Hanging up the finished work is really the best part of the whole project.
Crafts, Projects

It’s a Frame Job

I have mentioned before how much I like to personalize my home and make use of the things that I love. If you’d like to check out that post you can find it here. This time I’m going to go through the steps that I use when I frame art or other items.

Typically these are the things that I reach for when I'm going to frame items.

If I’m going to frame a standard piece of art like a print or a greeting card, here’s what I would need:

  • Frame
  • Bristol Board – if I need to create a picture mat
  • Needle-nose pliers
  • Scissors
  • Window Cleaner and paper towel
  • Pencil
  • Hammer
  • Picture Hanging Device – this thing is great, it has levels built it and makes the process super easy
  • Picture Hooks – depending on the weight of what you are hanging make sure that you are looking at the maximum weight capacity on the package and are using something that will hold it
  • Two-way tape

The first thing to do is to disassemble the frame, I use the pliers to bend back the tabs on the back. Since the print I’m framing is smaller than the frame I’m going mount it on to a piece of Bristol board to act as a photo mat. I’m going to use the paper insert as a template so I cut the “mat” to the correct size.

When I can't find a frame the exact size of the item I go up one size and then cut out a piece of bristol board to mount the item to.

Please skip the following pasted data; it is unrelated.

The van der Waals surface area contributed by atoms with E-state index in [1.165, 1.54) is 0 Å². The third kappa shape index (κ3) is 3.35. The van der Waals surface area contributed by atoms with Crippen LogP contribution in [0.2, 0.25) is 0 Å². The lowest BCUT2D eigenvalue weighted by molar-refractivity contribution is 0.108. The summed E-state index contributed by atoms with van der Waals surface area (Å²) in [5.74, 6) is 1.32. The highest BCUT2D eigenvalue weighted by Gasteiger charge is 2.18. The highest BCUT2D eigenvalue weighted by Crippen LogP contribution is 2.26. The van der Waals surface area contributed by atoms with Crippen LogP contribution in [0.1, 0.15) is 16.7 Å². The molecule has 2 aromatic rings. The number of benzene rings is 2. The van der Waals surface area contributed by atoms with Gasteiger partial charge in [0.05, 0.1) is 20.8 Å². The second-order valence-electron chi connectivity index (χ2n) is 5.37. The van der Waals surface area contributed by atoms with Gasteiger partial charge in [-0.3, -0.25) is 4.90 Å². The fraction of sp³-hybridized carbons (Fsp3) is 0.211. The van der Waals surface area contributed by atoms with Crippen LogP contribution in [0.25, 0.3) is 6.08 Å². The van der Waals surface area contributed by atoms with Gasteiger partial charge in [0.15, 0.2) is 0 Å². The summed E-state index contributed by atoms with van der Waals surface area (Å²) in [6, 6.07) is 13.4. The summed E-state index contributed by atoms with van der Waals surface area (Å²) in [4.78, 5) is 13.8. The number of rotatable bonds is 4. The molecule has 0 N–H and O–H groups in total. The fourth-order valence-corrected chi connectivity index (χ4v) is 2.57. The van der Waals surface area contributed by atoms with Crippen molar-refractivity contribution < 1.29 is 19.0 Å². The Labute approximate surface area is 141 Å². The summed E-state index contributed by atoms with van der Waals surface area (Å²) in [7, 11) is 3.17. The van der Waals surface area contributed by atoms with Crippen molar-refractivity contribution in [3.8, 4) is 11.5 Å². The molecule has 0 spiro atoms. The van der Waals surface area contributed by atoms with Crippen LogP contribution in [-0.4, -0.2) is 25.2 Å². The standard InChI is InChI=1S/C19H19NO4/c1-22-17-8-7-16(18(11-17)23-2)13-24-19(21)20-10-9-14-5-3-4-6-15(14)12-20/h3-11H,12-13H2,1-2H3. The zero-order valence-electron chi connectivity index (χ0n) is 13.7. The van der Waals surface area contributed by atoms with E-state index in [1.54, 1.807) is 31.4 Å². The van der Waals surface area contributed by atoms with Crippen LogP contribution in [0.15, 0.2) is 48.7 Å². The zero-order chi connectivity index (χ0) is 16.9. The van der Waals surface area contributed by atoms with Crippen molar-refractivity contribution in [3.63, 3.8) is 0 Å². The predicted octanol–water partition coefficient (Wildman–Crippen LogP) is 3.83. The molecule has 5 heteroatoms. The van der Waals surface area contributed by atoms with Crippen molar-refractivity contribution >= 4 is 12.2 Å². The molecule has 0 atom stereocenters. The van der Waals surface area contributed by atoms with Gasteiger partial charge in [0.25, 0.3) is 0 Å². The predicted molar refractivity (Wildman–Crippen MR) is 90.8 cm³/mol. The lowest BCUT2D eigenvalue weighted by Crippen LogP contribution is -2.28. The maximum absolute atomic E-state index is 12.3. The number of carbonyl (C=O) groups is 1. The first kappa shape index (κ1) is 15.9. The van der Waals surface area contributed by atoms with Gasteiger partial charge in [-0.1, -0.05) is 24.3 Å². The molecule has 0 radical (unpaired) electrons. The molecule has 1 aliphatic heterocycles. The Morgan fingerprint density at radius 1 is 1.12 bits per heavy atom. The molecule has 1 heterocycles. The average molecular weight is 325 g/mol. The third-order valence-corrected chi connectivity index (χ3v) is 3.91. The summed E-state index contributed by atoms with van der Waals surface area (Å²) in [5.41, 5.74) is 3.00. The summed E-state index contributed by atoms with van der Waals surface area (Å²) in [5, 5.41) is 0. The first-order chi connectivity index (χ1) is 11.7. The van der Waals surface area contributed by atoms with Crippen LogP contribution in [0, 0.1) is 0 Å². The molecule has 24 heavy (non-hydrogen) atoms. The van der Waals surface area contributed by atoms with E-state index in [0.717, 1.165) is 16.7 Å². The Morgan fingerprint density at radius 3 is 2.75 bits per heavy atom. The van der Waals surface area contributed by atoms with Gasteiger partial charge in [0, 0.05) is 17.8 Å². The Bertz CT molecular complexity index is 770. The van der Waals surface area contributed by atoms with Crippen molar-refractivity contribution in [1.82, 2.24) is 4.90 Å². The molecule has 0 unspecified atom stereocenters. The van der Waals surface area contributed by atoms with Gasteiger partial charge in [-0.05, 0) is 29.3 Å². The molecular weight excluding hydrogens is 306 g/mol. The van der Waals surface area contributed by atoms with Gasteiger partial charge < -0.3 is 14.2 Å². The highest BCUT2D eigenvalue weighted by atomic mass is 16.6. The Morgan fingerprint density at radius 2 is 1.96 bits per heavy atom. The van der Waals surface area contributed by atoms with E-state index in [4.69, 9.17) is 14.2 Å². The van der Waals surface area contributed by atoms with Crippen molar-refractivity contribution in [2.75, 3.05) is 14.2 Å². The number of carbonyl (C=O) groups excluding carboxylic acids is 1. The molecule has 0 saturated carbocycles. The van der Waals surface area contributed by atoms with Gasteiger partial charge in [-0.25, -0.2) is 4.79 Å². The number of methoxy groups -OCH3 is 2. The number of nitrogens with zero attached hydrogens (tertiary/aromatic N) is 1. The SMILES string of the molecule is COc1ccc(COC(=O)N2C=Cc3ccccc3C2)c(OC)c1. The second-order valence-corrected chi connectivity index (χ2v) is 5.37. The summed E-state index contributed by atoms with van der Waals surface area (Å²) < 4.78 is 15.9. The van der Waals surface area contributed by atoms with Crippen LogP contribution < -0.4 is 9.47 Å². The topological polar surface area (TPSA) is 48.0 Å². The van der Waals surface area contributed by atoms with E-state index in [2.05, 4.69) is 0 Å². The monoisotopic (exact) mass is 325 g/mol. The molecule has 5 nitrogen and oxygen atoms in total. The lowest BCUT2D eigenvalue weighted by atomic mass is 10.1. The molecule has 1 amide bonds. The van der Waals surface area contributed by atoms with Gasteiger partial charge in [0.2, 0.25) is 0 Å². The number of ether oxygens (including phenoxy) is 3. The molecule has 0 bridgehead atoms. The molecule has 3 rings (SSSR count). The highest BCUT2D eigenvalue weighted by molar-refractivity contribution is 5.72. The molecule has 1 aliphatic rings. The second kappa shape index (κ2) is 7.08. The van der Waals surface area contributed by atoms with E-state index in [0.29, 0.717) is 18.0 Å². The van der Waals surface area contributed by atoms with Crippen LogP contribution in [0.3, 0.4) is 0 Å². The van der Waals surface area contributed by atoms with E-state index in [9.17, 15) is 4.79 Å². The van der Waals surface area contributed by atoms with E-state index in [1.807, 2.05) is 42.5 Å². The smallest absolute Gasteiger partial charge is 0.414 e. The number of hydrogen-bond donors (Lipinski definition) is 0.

I am not planning on changing out this print or taking this picture down, so I’m not concerned about using tape. If this is something you aren’t comfortable with there are products that you can buy that have double sided adhesive and remove easily even from paper products.

I'm not planning on taking this apart or taking it down, so I've just used two way tape to attach the artwork to the bristol board.

Once I’m sure that the print is level and placed evenly on the “mat” I will tape it down. I usually just use a small piece in each corner. Then I peel off the protective plastic from the front and back of the plexiglas (or glass) and give both sides a quick clean. (I love how satisfying it is to peel off the protective plastic.) Using the pliers again I just fold back the tabs to secure the back. Make sure to check that any hooks on the back of the frame are going in the correct direction before you secure it in place.

I then take the handy picture hanging device to mark the spot I want and then it’s time to take a minute and fully appreciate the beauty of what you’ve just hung up.

Shadow boxes are a great way to display other items that you might have hidden away. I have done this with belt buckles and with coins. With the belt buckles I used 16 gauge wire and feed it through the material on the frame backing then wound it around the backs of the buckles.


Making sure that everything was evenly spaced and level took time, but it was so worth it in the end. I may not wear them anymore, but I still get to enjoy them.

I positioned each belt buckle carefully to make sure they were level and fully attached at all points necessary to have them displayed how I wanted.Shadow boxes make a great way to display things that you love, but either don't use anymore or have stashed away.

For the coins I cut a piece of heavy card stock to the size of the frame and used two-way tape again to affix the coins in a pattern that I found appealing.

I think this one fits in well with the old chest that I have in the living room.

Do you also like to frame out of the ordinary items? What are your favorites?

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